This building-focused approach has been proposed by us in our publication, the DaBx Renewable Energy Retrofit Portfolio Standard (copy enclosed) and is available with supporting references here:

http://www.vliscony.com/2013/06/12/dabx-renewable-energy-retrofit-portfolio-standard/

Also, our proposal has been published in our report to New York City, DaBx PlaNYC2020, in the new 2013 edition, available here:

http://www.scribd.com/doc/58761637/DaBx-PlaNYC2020-Draft

A copy will be gladly provided upon request.

The individual issues referred to above have been discussed extensively on my blog at www.vliscony.com and in the annotated version of the DaBx Renewable Energy Portfolio Standard for Multi-Family Buildings. As previewed earlier, pressing issues documented by our firm include a) the distortions created by ill-conceived incentives b) the distortions in decision making caused by prioritizing energy efficiency over renewable energy, as well as, c) the way many programs incentivize counter-productive financial decisions, whereas d) under a 30 year Capital Asset Pricing, the attractiveness of renewable energy would move to the top of the list. For your ready reference, I have highlighted key issues and proposed fixes as Enclosure I to this letter with references to the relevant DaBx commentaries and documents.

Commending the above to your attention.

 

Rogier F. van Vlissingen

 

Encls. DaBx Renewable Energy Retrofit Portfolio Standard for Multi-family Buildings.

c.c.:
NYS – Governor Andrew Cuomo
NYC – Mayor Michael Bloomberg
EPA – Gina McCarthy, Administrator
DOE – Dr. Ernest Moniz, Secretary of Energy
New York Times – Jill Abramson, Executive Editor
Bloomberg Business News – Matthew Winkler, Editor In Chief
The Wall Street Journal – Gerard Baker, Managing Editor
Fannie Mae – Timothy J. Mayopoulis, President and CEO
Freddie Mac – Donald H. Layton, CEO

Enclosure I – Open Letter to President Obama

Proposed Building Code and Energy Policy Revisions to Reduce GHG Emissions and Enhance Real Estate Values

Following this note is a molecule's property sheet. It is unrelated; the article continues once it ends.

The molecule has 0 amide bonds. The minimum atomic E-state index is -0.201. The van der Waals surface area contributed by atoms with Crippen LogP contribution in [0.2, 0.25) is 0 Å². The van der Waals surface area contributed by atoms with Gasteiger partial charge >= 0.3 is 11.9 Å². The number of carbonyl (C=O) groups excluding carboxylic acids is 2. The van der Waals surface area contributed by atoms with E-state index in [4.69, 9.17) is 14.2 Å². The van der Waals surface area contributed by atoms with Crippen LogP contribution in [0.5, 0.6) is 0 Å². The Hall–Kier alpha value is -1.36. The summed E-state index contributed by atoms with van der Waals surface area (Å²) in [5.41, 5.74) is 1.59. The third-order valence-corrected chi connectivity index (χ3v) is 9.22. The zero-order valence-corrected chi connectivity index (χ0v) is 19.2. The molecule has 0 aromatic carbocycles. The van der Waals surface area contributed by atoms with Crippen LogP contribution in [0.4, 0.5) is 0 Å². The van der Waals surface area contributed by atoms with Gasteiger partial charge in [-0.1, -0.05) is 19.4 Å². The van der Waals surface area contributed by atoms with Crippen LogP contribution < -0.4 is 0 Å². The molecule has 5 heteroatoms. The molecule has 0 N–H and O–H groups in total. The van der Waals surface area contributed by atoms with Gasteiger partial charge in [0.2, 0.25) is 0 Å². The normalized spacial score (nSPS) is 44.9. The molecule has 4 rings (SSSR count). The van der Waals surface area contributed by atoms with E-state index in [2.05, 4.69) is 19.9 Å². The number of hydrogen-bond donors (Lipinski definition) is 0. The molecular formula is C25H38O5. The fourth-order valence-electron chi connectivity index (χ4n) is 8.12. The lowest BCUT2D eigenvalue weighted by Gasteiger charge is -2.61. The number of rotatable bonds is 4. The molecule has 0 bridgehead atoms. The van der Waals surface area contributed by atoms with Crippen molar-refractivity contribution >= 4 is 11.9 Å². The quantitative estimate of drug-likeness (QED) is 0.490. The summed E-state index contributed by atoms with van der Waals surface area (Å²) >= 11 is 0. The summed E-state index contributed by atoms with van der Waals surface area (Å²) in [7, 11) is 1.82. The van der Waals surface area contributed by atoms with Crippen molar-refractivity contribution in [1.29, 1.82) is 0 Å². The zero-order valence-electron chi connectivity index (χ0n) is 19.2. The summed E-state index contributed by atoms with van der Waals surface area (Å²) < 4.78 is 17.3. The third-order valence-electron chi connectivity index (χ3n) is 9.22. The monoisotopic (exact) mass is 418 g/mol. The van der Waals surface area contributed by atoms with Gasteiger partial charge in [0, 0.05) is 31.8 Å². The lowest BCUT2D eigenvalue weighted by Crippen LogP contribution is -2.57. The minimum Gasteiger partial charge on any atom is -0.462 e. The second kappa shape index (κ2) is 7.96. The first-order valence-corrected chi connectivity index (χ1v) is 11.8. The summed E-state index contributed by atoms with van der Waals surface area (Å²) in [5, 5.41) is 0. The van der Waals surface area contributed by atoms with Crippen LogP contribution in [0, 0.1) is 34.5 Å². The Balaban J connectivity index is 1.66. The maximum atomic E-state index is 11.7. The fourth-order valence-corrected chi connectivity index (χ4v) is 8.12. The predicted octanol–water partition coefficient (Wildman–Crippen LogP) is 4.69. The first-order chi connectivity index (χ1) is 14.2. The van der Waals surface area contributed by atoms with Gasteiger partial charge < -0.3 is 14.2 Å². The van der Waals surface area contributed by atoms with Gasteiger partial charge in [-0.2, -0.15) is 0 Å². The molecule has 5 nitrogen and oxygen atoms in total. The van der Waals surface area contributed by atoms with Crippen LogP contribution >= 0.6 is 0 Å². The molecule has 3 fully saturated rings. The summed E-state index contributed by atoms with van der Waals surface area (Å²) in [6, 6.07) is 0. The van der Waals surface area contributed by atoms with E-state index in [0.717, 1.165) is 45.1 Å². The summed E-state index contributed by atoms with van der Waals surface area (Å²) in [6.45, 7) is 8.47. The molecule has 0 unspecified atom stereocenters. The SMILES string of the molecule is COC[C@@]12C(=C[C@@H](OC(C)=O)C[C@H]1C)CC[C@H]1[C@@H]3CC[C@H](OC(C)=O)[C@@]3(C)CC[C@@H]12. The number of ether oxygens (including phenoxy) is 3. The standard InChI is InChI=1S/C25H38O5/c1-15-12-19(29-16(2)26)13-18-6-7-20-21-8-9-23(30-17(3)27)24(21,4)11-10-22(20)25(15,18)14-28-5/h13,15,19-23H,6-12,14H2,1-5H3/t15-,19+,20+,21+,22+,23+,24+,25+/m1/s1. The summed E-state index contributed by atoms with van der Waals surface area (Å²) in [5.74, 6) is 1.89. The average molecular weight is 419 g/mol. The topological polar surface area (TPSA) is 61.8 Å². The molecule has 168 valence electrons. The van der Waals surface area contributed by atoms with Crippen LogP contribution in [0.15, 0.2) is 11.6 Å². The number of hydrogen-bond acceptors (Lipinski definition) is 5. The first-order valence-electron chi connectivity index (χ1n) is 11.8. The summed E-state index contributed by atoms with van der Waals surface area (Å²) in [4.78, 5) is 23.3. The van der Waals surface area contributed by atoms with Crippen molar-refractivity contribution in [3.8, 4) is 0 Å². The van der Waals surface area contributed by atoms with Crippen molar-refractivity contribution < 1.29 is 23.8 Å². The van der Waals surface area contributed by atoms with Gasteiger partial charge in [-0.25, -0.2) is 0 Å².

Highlights from DaBx Demand Side Solutions
Commentary & Publications

  1. Programs that prioritize energy efficiency as a proxy for reducing of GHG-emissions fail, because they will marginalize renewable energy in favor of efficiency improvements of existing carbon-based infrastructure. Thereby, they effectively crowd out investment in renewables that would, in many cases, create greater enhancements to property values than available through carbon-based energy efficiency. Improving energy efficiency is not a goal in its own right, as it merely lowers the cost and increases demand for energy. Example: http://www.vliscony.com/2013/06/10/energy-efficiency-sinks-green-underwriting/
  2. Incentives directed at energy efficiency without regard to the prior (make or buy) decision regarding carbon-based energy versus renewable energy, will always work out as a subsidy to carbon-based energy due to sunk costs. Example: http://www.vliscony.com/2013/06/01/nyserda-mpp-dimishing-returns/
  3. Incentives directed towards specific technologies will tend to destroy property values given, first, the inappropriate technology choices they foster in many cases, and, second, their tendency to encourage property owners to make capital decisions on energy infrastructure based on payback of the equipment, instead of based on long term cash flow and increasing building values. Example: http://www.vliscony.com/2013/06/03/energy-retrofits-underwriting-risk/